By PrintAction Staff
By PrintAction Staff
An integral component of the Canadian Printing Awards is the dedication, expertise and keen eye of the esteemed judging panel. PrintAction spoke with Emily Wong, Associate Analyst, Consumer & Digital Marketing at Penguin Random House Canada and judge for the past six years, for her thoughts on the relevancy of print in an increasingly digital world.
PA: Why do you continue to support the Canadian Printing Awards?
EW: I have participated on the judging panel since 2013. To be surrounded by some of the print industry’s finest quality of work and to work alongside many leaders who bring many years of experience and expertise is a huge honour. As the only female member on the Canadian Printing Awards judging panel for the last six years, I feel empowered to represent and support this program by contributing a different perspective on the team.
PA: How would you describe the quality and calibre of Canadian print?
EW: When I look back at the entries over the years, the advancements in technology is evident by the high quality of execution across categories. The print quality between offset and digital has become more and more comparable. From magazines to packaging, there are fewer printing flaws as presses integrate with technology, such as artificial intelligence. Companies are competing not only on experience, but against technology. It is exciting to see how companies continue to emerge as leaders of innovation and showcase the talent and technology behind each submission.
PA: What excites you most about print?
EW: The tangible experience! Although print has become a traditional medium, I am so thrilled to see the creative opportunities and capabilities it will have as we continue to think outside of the box. Whether it is variable data printing to enhanced personalization or the ability to 3D print stem cells, the innovations and technology rooted from this industry will continue to impact so many others.
PA: How does print fit into a digital future?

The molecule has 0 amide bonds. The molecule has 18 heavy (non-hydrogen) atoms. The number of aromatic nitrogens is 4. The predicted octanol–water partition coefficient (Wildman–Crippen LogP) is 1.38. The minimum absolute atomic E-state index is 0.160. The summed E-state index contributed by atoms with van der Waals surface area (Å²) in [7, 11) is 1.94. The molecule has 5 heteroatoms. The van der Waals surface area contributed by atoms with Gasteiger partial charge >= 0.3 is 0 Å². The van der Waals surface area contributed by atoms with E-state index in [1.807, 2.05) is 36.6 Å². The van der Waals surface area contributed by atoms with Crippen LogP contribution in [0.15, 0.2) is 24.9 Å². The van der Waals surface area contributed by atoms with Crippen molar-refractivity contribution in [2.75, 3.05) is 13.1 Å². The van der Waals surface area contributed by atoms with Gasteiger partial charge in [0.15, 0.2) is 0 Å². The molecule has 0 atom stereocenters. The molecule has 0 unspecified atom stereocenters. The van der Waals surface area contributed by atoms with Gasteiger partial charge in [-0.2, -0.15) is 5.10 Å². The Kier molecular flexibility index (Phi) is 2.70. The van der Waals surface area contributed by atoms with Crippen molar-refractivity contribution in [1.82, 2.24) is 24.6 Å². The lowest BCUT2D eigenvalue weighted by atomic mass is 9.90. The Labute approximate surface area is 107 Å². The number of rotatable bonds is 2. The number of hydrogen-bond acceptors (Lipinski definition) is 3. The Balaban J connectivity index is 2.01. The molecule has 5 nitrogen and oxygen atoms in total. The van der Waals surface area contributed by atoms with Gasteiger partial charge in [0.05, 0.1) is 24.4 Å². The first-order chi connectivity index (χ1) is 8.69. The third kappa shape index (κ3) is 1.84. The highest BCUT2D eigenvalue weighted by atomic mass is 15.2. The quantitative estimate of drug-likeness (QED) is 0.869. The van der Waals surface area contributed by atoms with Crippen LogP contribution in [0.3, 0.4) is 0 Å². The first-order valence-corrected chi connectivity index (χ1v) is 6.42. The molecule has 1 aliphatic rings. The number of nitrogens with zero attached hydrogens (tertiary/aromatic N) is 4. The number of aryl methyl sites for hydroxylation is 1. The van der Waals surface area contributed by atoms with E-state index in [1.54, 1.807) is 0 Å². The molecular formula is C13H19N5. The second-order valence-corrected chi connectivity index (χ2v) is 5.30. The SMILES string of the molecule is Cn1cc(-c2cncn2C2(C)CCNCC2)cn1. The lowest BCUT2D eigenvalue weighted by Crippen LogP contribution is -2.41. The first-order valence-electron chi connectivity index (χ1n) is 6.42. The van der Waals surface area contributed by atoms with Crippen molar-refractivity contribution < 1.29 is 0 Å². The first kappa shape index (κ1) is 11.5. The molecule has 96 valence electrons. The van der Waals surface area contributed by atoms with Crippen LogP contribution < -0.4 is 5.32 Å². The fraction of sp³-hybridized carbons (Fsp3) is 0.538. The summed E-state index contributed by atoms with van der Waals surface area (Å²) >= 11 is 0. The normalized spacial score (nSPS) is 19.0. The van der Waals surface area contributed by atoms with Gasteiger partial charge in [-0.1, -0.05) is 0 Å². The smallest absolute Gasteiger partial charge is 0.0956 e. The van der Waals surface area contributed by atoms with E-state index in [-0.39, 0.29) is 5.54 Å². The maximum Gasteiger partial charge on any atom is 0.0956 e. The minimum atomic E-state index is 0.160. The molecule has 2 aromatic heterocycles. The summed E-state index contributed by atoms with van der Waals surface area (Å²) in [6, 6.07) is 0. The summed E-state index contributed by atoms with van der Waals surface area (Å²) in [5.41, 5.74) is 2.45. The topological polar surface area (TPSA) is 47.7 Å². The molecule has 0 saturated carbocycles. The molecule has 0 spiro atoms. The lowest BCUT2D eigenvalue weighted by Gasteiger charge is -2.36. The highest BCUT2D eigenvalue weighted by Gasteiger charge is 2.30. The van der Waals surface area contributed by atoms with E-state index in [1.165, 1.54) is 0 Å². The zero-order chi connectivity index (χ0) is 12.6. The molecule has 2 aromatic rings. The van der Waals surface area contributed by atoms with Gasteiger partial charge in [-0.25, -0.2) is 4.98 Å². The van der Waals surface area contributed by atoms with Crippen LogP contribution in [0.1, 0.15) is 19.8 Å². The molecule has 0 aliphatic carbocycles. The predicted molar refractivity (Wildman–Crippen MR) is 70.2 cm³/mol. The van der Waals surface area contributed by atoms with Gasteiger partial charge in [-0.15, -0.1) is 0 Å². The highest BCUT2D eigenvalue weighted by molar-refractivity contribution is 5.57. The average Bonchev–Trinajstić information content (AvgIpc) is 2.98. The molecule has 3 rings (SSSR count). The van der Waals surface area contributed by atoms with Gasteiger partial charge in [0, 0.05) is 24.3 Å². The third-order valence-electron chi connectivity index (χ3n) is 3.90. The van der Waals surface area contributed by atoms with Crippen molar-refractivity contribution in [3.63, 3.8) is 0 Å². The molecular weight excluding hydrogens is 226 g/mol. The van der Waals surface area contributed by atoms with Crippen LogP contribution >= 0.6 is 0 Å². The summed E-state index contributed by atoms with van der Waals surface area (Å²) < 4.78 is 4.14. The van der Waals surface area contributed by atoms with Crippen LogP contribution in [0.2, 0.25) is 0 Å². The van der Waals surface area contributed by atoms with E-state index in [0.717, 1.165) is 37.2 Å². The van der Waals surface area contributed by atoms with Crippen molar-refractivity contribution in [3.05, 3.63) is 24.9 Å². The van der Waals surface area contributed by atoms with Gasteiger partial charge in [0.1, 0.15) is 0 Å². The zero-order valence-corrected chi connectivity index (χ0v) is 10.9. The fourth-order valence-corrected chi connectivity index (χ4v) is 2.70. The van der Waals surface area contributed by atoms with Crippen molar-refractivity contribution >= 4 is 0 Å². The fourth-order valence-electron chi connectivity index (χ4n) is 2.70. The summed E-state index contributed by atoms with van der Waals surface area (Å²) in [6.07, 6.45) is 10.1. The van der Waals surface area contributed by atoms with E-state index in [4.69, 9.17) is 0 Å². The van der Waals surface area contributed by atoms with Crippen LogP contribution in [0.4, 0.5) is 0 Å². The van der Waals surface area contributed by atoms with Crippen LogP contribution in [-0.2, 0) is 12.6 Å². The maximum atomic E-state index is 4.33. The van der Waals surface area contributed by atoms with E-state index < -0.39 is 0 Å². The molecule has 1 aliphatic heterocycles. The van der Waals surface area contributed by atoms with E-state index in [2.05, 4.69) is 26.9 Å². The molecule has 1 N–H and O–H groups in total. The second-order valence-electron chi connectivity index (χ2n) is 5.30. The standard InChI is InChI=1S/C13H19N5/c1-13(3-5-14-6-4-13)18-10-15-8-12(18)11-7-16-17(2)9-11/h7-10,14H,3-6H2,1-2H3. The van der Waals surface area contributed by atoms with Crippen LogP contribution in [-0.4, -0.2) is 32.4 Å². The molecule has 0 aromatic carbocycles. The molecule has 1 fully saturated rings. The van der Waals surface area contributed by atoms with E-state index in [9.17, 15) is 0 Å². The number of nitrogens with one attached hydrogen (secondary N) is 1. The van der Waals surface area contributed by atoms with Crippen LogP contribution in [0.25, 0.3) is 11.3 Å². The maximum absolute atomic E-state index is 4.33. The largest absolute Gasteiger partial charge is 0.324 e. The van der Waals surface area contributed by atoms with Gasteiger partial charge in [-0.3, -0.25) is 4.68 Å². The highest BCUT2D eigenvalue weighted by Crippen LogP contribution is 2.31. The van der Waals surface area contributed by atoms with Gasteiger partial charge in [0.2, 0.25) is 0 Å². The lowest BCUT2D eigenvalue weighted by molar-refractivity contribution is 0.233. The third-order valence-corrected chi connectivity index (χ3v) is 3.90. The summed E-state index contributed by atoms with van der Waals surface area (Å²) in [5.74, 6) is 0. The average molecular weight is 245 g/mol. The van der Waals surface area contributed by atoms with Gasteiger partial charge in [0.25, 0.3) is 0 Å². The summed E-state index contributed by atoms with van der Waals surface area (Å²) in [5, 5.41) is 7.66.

EW: Although the future has moved toward a digital landscape and technology continues to advance, the print industry will become more integrated with devices and digital media. Augmented reality and intelligent packaging are two topics that have been explored for many years in print, and this is only beginning to touch the tip of the iceberg in today’s society. I’m excited to see the many more ways print and digital will integrate in the future.
PA: Why do you think print continues to be relevant?
EW: Print will always be relevant. Regardless of how digital media continues to integrate into our daily lives, print will never be fully replaced. From a marketing perspective, print and digital media are integrated. People are constantly interacting on their phones and through social media, being exposed to hundreds of digital ads daily and our attention span can only retain so much. When people interact with print media, they are engaging and processing the content on a deeper, emotional level. To be the most effective, marketers will need to integrate both media to enhance the awareness and engagement generated by their campaigns.
PA: How has your perception of print and the graphic communications industry changed since taking the Ryerson GCM program?
EW: I have such an appreciation for the foundational skills that the GCM program has instilled on me. My perception has not changed — it has only further strengthened my belief that graphic communications continues to be relevant. The trends we learned in class were so ahead of the time in comparison to other industries. It excites me to see how students are being prepared to become leaders to make an impact for the future.
I currently work at Penguin Random House Canada, which is the Canadian division of the largest trade book publisher in the world. Every day I am surrounded by so many passionate people who are working towards making a positive impact in our world through books. It feels amazing to be part of a movement that helps to put physical books into the hands of readers.
My background in graphic communications technology and marketing theory has been invaluable to me at this company. The program taught me not only the in-depth history and hands-on experience, but how to be able to work in an agile work environment and adapt to change, which is a constant in this industry. I can only see myself continuing to pursue a career where my skills and experience in graphic communications can be applied.
This Q&A was originally published in the January/February 2019 issue of PrintAction, now available online.